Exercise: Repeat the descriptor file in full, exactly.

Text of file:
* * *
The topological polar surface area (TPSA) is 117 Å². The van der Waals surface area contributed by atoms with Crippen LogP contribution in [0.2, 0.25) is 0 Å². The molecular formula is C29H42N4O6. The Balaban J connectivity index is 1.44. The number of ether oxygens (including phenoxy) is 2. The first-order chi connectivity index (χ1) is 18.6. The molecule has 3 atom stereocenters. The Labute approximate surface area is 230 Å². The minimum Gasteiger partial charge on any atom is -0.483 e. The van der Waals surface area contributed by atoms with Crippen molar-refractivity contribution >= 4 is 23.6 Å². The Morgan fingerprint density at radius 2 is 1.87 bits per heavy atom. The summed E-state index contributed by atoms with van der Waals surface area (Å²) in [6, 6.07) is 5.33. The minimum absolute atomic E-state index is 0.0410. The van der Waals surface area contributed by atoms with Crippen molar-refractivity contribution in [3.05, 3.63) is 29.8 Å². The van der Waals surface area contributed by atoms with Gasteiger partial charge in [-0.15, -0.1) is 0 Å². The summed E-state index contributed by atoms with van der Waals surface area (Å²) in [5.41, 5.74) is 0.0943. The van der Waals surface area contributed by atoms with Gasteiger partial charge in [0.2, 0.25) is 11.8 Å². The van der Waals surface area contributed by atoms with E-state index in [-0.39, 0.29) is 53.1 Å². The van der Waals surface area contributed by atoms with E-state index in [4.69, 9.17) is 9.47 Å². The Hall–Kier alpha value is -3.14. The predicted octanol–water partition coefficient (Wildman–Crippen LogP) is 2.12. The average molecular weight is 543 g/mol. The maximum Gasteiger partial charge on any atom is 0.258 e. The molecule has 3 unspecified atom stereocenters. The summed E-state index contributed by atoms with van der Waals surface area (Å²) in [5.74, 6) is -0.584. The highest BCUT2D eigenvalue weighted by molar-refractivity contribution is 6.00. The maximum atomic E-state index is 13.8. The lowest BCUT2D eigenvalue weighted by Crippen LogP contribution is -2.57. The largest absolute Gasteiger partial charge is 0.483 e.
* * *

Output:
The topological polar surface area (TPSA) is 117 Å². The van der Waals surface area contributed by atoms with Crippen LogP contribution in [0.2, 0.25) is 0 Å². The molecular formula is C29H42N4O6. The Balaban J connectivity index is 1.44. The number of ether oxygens (including phenoxy) is 2. The first-order chi connectivity index (χ1) is 18.6. The molecule has 3 atom stereocenters. The Labute approximate surface area is 230 Å². The minimum Gasteiger partial charge on any atom is -0.483 e. The van der Waals surface area contributed by atoms with Crippen molar-refractivity contribution >= 4 is 23.6 Å². The Morgan fingerprint density at radius 2 is 1.87 bits per heavy atom. The summed E-state index contributed by atoms with van der Waals surface area (Å²) in [6, 6.07) is 5.33. The minimum absolute atomic E-state index is 0.0410. The van der Waals surface area contributed by atoms with Crippen molar-refractivity contribution in [3.05, 3.63) is 29.8 Å². The van der Waals surface area contributed by atoms with Gasteiger partial charge in [-0.15, -0.1) is 0 Å². The summed E-state index contributed by atoms with van der Waals surface area (Å²) in [5.41, 5.74) is 0.0943. The van der Waals surface area contributed by atoms with Gasteiger partial charge in [0.2, 0.25) is 11.8 Å². The van der Waals surface area contributed by atoms with E-state index in [-0.39, 0.29) is 53.1 Å². The van der Waals surface area contributed by atoms with E-state index in [4.69, 9.17) is 9.47 Å². The Hall–Kier alpha value is -3.14. The predicted octanol–water partition coefficient (Wildman–Crippen LogP) is 2.12. The average molecular weight is 543 g/mol. The maximum Gasteiger partial charge on any atom is 0.258 e. The molecule has 3 unspecified atom stereocenters. The summed E-state index contributed by atoms with van der Waals surface area (Å²) in [5.74, 6) is -0.584. The highest BCUT2D eigenvalue weighted by molar-refractivity contribution is 6.00. The maximum atomic E-state index is 13.8. The lowest BCUT2D eigenvalue weighted by Crippen LogP contribution is -2.57. The largest absolute Gasteiger partial charge is 0.483 e.